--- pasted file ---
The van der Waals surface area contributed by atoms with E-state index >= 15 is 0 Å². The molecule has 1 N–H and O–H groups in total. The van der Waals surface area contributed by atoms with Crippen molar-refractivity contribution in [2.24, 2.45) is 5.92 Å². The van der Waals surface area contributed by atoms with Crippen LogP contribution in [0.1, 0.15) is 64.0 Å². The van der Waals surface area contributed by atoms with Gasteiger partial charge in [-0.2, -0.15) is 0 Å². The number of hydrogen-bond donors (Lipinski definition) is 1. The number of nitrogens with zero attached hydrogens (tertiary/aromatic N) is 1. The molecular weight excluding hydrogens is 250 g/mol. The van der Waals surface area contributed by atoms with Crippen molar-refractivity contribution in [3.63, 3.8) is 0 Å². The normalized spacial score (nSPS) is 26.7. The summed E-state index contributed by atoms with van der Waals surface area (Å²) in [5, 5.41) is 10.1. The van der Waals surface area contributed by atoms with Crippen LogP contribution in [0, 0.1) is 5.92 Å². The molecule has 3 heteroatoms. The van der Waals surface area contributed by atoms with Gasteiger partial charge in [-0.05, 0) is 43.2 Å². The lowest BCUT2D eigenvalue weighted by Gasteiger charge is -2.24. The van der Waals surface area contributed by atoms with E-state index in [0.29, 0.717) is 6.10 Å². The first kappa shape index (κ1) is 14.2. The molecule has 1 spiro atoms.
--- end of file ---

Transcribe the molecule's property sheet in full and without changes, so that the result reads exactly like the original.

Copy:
The van der Waals surface area contributed by atoms with E-state index >= 15 is 0 Å². The molecule has 1 N–H and O–H groups in total. The van der Waals surface area contributed by atoms with Crippen molar-refractivity contribution in [2.24, 2.45) is 5.92 Å². The van der Waals surface area contributed by atoms with Crippen LogP contribution in [0.1, 0.15) is 64.0 Å². The van der Waals surface area contributed by atoms with Gasteiger partial charge in [-0.2, -0.15) is 0 Å². The number of hydrogen-bond donors (Lipinski definition) is 1. The number of nitrogens with zero attached hydrogens (tertiary/aromatic N) is 1. The molecular weight excluding hydrogens is 250 g/mol. The van der Waals surface area contributed by atoms with Crippen molar-refractivity contribution in [3.63, 3.8) is 0 Å². The normalized spacial score (nSPS) is 26.7. The summed E-state index contributed by atoms with van der Waals surface area (Å²) in [5, 5.41) is 10.1. The van der Waals surface area contributed by atoms with Crippen LogP contribution in [0, 0.1) is 5.92 Å². The molecule has 3 heteroatoms. The van der Waals surface area contributed by atoms with Gasteiger partial charge in [-0.05, 0) is 43.2 Å². The lowest BCUT2D eigenvalue weighted by Gasteiger charge is -2.24. The van der Waals surface area contributed by atoms with E-state index in [0.29, 0.717) is 6.10 Å². The first kappa shape index (κ1) is 14.2. The molecule has 1 spiro atoms.